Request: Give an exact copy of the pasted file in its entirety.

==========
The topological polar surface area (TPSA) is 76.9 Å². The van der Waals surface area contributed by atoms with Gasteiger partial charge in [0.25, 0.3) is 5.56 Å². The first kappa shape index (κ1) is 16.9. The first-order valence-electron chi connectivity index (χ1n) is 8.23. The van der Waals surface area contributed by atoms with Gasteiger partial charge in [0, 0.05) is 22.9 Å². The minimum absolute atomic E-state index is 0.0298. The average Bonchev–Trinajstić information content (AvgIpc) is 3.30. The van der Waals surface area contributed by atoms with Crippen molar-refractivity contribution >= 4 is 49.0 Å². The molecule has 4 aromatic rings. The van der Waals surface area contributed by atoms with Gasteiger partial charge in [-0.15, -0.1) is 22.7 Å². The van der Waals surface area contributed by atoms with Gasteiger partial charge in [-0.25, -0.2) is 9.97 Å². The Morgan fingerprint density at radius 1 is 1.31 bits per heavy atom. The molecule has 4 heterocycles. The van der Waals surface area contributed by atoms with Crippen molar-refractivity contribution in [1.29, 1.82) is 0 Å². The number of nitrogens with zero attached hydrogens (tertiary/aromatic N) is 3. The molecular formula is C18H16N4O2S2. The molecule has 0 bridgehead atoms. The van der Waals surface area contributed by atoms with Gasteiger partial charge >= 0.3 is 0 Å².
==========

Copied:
The topological polar surface area (TPSA) is 76.9 Å². The van der Waals surface area contributed by atoms with Gasteiger partial charge in [0.25, 0.3) is 5.56 Å². The first kappa shape index (κ1) is 16.9. The first-order valence-electron chi connectivity index (χ1n) is 8.23. The van der Waals surface area contributed by atoms with Gasteiger partial charge in [0, 0.05) is 22.9 Å². The minimum absolute atomic E-state index is 0.0298. The average Bonchev–Trinajstić information content (AvgIpc) is 3.30. The van der Waals surface area contributed by atoms with Crippen molar-refractivity contribution >= 4 is 49.0 Å². The molecule has 4 aromatic rings. The van der Waals surface area contributed by atoms with Gasteiger partial charge in [-0.15, -0.1) is 22.7 Å². The van der Waals surface area contributed by atoms with Gasteiger partial charge in [-0.25, -0.2) is 9.97 Å². The Morgan fingerprint density at radius 1 is 1.31 bits per heavy atom. The molecule has 4 heterocycles. The van der Waals surface area contributed by atoms with Crippen molar-refractivity contribution in [1.29, 1.82) is 0 Å². The number of nitrogens with zero attached hydrogens (tertiary/aromatic N) is 3. The molecular formula is C18H16N4O2S2. The molecule has 0 bridgehead atoms. The van der Waals surface area contributed by atoms with Gasteiger partial charge >= 0.3 is 0 Å².